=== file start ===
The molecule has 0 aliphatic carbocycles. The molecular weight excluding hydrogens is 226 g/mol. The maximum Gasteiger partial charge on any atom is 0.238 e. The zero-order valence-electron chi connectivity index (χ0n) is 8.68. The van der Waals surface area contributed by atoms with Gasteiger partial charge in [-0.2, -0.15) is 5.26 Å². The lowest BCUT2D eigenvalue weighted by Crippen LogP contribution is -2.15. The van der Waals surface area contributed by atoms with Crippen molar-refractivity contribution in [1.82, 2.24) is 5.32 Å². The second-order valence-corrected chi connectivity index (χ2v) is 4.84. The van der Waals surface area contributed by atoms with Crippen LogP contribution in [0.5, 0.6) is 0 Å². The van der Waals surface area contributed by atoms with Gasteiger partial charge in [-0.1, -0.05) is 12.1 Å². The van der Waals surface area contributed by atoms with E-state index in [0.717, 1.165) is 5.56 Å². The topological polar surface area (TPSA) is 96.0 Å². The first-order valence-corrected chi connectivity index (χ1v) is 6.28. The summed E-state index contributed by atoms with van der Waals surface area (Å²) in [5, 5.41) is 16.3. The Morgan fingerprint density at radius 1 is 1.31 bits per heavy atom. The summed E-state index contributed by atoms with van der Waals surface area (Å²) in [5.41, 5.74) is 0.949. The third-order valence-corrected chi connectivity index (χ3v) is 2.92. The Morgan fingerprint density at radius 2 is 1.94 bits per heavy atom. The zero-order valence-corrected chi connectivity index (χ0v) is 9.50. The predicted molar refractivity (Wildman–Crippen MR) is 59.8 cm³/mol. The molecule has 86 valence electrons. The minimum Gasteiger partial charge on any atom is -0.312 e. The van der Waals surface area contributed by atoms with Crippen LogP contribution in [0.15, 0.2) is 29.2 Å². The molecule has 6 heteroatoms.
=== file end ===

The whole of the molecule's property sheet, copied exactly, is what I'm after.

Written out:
The molecule has 0 aliphatic carbocycles. The molecular weight excluding hydrogens is 226 g/mol. The maximum Gasteiger partial charge on any atom is 0.238 e. The zero-order valence-electron chi connectivity index (χ0n) is 8.68. The van der Waals surface area contributed by atoms with Gasteiger partial charge in [-0.2, -0.15) is 5.26 Å². The lowest BCUT2D eigenvalue weighted by Crippen LogP contribution is -2.15. The van der Waals surface area contributed by atoms with Crippen molar-refractivity contribution in [1.82, 2.24) is 5.32 Å². The second-order valence-corrected chi connectivity index (χ2v) is 4.84. The van der Waals surface area contributed by atoms with Crippen LogP contribution in [0.5, 0.6) is 0 Å². The van der Waals surface area contributed by atoms with Gasteiger partial charge in [-0.1, -0.05) is 12.1 Å². The van der Waals surface area contributed by atoms with E-state index in [0.717, 1.165) is 5.56 Å². The topological polar surface area (TPSA) is 96.0 Å². The first-order valence-corrected chi connectivity index (χ1v) is 6.28. The summed E-state index contributed by atoms with van der Waals surface area (Å²) in [5, 5.41) is 16.3. The Morgan fingerprint density at radius 1 is 1.31 bits per heavy atom. The summed E-state index contributed by atoms with van der Waals surface area (Å²) in [5.41, 5.74) is 0.949. The third-order valence-corrected chi connectivity index (χ3v) is 2.92. The Morgan fingerprint density at radius 2 is 1.94 bits per heavy atom. The zero-order valence-corrected chi connectivity index (χ0v) is 9.50. The predicted molar refractivity (Wildman–Crippen MR) is 59.8 cm³/mol. The molecule has 86 valence electrons. The minimum Gasteiger partial charge on any atom is -0.312 e. The van der Waals surface area contributed by atoms with Crippen LogP contribution in [0.15, 0.2) is 29.2 Å². The molecule has 6 heteroatoms.